So while Royal Jordanian will remain in oneworld, the carrier will have even more of a one-way relationship than it already has. It will need to work harder to gain synergies and find a place for itself in the new order.

Royal Jordanian not alone in its position – but one of the largest

The situation – not quite an identity crisis – is not unique to Royal Jordanian. There are a number of smaller Middle Eastern carriers trying to identify a niche in an increasingly competitive market.

Gulf Air has already shrunk its operation, although this was less by choice than sheer necessity as profits fell and the political climate in Bahrain deteriorated. Oman Air has notable widebody capacity for a leisure-driven market, and the carrier is still trying to find its place. While it is adding additional widebodies, it is taking the view it needs partners rather than organic growth to reach North America, bringing in some rationality. Lebanon’s MEA has always been less ambitious, bringing some advantages in a downturn.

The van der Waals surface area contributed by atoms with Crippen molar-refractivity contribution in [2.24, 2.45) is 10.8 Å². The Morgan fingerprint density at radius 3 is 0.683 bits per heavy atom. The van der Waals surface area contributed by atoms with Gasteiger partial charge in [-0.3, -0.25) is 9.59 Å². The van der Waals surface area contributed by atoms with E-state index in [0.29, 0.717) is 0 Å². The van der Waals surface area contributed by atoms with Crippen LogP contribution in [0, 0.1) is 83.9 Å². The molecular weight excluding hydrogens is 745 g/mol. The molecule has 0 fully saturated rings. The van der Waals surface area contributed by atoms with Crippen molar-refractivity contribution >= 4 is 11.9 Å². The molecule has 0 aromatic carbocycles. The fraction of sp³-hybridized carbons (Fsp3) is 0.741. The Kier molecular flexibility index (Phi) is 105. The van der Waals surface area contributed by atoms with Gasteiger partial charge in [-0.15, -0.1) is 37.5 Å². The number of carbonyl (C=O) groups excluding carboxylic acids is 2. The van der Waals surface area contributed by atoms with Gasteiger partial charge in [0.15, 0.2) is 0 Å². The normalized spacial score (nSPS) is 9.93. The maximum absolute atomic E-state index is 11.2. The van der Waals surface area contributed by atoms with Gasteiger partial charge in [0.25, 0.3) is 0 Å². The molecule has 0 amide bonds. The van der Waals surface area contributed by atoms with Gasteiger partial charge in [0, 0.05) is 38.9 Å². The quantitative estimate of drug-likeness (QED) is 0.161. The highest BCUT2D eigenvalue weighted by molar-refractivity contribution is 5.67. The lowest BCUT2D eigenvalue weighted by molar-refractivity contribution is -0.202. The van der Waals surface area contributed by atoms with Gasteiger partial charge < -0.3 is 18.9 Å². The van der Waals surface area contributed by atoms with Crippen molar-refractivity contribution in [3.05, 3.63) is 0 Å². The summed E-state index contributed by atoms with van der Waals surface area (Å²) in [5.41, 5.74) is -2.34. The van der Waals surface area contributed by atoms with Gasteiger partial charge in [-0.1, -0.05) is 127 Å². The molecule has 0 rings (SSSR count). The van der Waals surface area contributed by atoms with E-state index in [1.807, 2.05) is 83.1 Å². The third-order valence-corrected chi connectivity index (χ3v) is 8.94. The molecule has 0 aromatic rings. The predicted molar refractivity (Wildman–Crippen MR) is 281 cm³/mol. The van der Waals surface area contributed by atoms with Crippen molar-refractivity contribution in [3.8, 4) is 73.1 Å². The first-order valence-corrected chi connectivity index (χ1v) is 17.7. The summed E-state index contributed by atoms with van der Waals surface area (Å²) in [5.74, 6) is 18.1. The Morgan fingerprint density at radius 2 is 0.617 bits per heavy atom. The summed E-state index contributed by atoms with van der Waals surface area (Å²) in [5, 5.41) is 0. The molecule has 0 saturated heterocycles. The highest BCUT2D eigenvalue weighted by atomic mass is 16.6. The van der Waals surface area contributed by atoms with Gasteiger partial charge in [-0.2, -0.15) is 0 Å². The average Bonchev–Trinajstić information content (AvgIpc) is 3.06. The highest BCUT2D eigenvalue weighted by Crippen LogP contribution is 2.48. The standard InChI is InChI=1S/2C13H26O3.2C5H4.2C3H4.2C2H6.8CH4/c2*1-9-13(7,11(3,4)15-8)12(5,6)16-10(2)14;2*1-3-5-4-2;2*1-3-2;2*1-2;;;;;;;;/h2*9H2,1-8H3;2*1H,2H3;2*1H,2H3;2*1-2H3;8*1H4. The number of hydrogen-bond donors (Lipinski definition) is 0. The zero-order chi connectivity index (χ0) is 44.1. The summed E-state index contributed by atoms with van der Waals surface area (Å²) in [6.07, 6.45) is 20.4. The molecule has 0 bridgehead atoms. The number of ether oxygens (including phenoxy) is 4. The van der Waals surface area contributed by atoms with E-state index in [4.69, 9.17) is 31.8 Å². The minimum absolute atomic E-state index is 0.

Gulf Air, MEA, Oman Air and Royal Jordanian approximate capacity comparison: 5-Aug-2013 to 11-Aug-2013



ASK ranking


Seat rankings


Gulf Air

 199 million






 131 million





Oman Air

 288 million





Royal Jordanian

 284 million





But these situations are still far from ideal. Royal Jordanian’s return to operational profitability in 2012 was by the narrowest of margins: 0.14%. As the market becomes tougher, Royal Jordanian and its partial government owners will need to decide if the carrier should be big or concede some territory to be smart. 

Looking to grow non-passenger and cargo revenue is sound, but does not address the existing shaky network.